Refugees, swindlers, visionaries, entrepreneurs chasing fast money—these are the historic roots of Oakland, California. The city has long been home for people building new lives and imagining even better ones. But dreams that have been deferred also haunt this place, in its empty post-boom skyscrapers, its infamous homicide rates and deep budget cuts. In the face of entrenched problems, Oakland answers back with diverse, revolutionary solutions. In this episode, SOTRU looks at the costs and rewards for people dreaming big in Oakland.
Saturday, October 01, 2011
A couple of decades ago, Utica, New York, was dying; a popular bumper sticker in the ‘90s read “Last One Out of Utica, Please Turn Out the Lights.” Once a bustling textile city perched on the edge of the Erie Canal, Utica lost its mills in the mid-20th century and has been losing population ever since. But something has changed in recent years. With a surprising influx of refugees to this part of snowy, upstate New York—the newcomers have given Utica hope for second chance. SOTRU looks at the way in which Utica has opened its doors to the world’s needy, and how that’s bringing fresh energy to a city in dire need of it.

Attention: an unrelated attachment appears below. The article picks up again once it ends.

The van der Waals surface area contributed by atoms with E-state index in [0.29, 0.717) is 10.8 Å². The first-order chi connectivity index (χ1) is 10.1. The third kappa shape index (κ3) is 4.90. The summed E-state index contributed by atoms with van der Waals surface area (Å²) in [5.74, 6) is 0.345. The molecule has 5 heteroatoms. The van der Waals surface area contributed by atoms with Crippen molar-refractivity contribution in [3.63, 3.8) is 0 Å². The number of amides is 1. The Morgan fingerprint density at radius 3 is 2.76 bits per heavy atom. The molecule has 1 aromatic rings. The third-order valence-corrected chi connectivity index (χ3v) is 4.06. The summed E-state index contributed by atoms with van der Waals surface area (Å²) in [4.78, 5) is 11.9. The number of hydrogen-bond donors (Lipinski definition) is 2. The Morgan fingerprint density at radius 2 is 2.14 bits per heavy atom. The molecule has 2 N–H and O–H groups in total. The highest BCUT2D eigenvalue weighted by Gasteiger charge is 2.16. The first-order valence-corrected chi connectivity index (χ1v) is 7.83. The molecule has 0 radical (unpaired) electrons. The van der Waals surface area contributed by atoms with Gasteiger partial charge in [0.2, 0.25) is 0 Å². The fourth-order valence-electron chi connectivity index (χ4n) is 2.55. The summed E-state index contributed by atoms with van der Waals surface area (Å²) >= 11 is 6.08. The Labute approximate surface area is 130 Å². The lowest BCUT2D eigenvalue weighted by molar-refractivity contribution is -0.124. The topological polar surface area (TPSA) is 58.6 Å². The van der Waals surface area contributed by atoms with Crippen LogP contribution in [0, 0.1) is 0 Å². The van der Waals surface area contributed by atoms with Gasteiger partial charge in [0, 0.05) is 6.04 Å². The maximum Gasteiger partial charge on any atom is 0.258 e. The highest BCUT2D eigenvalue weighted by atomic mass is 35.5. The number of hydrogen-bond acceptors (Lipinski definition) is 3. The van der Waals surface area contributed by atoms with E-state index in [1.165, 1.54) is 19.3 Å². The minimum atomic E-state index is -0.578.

Saturday, October 01, 2011
The most popular college major in America these days is business. Some students think it doesn't pay to study philosophy or history. But advocates of liberal-arts programs advocates say their graduates are still among the most likely to become leaders, and that a healthy democracy depends on citizens with a broad and deep education. In this program, American RadioWorks' Stephen Smith examines how a form of higher learning unique to the United States is responding to the demands of the 21st century.
Saturday, September 24, 2011
In today's global economy, workers need to think well and learn fast. This documentary explores how traditional approaches to teaching are failing college students and what some in education are doing about it.
Friday, September 23, 2011
Birmingham, Alabama. The words tend to make you think about freedom riders, church bombings, civil rights marches and police dogs. Almost 50 years later, people in Birmingham still can’t escape their history—especially the painful parts. Some have started trying to unearth the city’s past and face it. In this hour, SOTRU brings listeners into the courtrooms, churches and backyards of Birmingham to answer the question borne out by the lives of people here: is Birmingham a monument to brutal segregation, or one of the few American cities willing to take a hard look at race?